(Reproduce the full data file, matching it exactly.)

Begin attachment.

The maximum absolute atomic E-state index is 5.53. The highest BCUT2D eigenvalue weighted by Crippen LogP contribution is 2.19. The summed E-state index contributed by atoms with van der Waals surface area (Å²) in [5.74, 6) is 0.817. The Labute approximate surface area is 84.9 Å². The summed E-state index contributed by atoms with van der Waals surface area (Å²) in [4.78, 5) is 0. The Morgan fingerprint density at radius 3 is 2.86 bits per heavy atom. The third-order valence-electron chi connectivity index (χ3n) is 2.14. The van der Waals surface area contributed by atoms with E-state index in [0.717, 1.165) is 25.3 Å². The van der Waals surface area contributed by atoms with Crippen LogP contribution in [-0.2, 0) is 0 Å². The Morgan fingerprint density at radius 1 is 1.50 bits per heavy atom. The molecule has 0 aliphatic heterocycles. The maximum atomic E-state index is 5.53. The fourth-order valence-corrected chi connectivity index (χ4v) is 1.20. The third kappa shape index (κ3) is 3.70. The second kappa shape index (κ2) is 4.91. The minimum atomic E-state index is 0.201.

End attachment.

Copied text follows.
The maximum absolute atomic E-state index is 5.53. The highest BCUT2D eigenvalue weighted by Crippen LogP contribution is 2.19. The summed E-state index contributed by atoms with van der Waals surface area (Å²) in [5.74, 6) is 0.817. The Labute approximate surface area is 84.9 Å². The summed E-state index contributed by atoms with van der Waals surface area (Å²) in [4.78, 5) is 0. The Morgan fingerprint density at radius 3 is 2.86 bits per heavy atom. The third-order valence-electron chi connectivity index (χ3n) is 2.14. The van der Waals surface area contributed by atoms with E-state index in [0.717, 1.165) is 25.3 Å². The van der Waals surface area contributed by atoms with Crippen LogP contribution in [-0.2, 0) is 0 Å². The Morgan fingerprint density at radius 1 is 1.50 bits per heavy atom. The molecule has 0 aliphatic heterocycles. The maximum atomic E-state index is 5.53. The fourth-order valence-corrected chi connectivity index (χ4v) is 1.20. The third kappa shape index (κ3) is 3.70. The second kappa shape index (κ2) is 4.91. The minimum atomic E-state index is 0.201.